Bioimpedance in Biomedical Applications and Research: Concepts

Organizers: Pedro Bertemes-filho

The past years have witnessed an unprecedented growth in medical technologies and a new generation of diagnostic tools, characterized by mobility, virtualization, homecare and cost. The growing demand and need for low cost devices for human tissue characterization with supporting intelligence and technologies (for instance, non-invasive cancer investigations) have arisen unique and evolving opportunities for research in Electrical Bioimpedance (EBI) technique. EBI is based on measurements of an electrical impedance spectrum tissues and extraction of equivalent electrical parameters for diagnostic purposes and statistical analysis. EBI is considered a cheap, robust, non-ionizing and non-invasive technique, but requires some expertise for collecting data from patients. Measured data has to be reliable and should thus be collected at the properly determined part(s) of the body. The more accurate is the bioinstrumentation involved in the technique the more trustable will be the generated and measured signals and consequently the diagnosis. As an electrical properties extractor tool, this is also very important for obtaining the expected diagnosis from impedance data.  EBI method may also be combined with other clinical data like biopsy, cytology and PSA, for example. Misunderstood diagnosis can easily be obtained if impedance data are not precisely measured in a wide enough frequency bandwidth. The main objective of the symposium is to give the students and the research groups the opportunity to learn more about the Bioimpedance method as an important tool in biological material characterization and diagnosis. It also represents a unique opportunity to meet the researches working in the field, exchanging ideas, and learn about new developments and best practices (while working to advance the understanding of the knowledge base that we will collectively draw upon in the years ahead to meet future challenges).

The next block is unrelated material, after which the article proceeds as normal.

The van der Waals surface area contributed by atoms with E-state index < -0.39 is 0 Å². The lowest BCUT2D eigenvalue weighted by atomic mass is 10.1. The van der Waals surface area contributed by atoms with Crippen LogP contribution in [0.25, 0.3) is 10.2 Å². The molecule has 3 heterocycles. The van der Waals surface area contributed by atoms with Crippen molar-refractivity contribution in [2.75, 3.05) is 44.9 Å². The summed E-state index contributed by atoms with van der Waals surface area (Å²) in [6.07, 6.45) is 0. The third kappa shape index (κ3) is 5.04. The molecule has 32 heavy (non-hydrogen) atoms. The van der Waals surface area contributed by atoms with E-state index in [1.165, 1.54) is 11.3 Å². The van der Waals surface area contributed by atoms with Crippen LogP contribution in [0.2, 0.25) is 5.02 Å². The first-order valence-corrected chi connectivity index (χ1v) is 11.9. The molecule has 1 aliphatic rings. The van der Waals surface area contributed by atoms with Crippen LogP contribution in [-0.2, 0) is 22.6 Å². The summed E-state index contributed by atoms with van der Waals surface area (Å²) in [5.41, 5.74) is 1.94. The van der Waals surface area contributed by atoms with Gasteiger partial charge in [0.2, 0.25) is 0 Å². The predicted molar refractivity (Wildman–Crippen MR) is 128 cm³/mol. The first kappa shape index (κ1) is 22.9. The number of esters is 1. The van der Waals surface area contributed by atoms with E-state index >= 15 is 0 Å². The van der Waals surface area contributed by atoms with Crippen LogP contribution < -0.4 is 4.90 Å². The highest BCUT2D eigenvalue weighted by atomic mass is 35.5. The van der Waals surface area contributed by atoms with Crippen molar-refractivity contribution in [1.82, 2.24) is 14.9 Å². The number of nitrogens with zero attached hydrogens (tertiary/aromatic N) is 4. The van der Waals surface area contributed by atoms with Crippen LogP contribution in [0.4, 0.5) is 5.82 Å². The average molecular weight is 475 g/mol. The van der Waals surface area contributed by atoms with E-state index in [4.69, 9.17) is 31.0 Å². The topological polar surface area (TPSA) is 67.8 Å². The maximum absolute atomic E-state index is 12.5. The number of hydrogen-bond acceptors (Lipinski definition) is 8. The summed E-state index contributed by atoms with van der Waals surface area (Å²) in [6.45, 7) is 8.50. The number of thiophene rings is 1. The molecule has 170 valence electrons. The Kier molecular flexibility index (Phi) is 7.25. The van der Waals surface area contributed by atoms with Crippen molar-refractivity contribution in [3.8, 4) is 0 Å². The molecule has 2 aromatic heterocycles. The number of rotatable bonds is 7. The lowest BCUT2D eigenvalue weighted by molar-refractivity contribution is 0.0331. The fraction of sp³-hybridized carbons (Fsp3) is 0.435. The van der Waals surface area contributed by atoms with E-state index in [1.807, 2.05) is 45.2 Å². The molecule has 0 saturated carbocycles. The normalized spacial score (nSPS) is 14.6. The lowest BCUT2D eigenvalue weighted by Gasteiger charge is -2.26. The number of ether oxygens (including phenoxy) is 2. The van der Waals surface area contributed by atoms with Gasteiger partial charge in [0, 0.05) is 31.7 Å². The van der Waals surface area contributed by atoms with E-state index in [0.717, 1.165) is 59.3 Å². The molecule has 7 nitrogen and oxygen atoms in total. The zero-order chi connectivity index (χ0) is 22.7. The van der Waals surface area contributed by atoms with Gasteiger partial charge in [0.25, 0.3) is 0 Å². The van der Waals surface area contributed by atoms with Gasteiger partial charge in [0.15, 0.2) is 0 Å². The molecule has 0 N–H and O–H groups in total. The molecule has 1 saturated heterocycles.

Neural Prosthetic Devices Usable for Animal and Clinical Studies, in Asian Countries

Organizers: Yuki Hayashida*, Kyung Hwan Kim (Japan)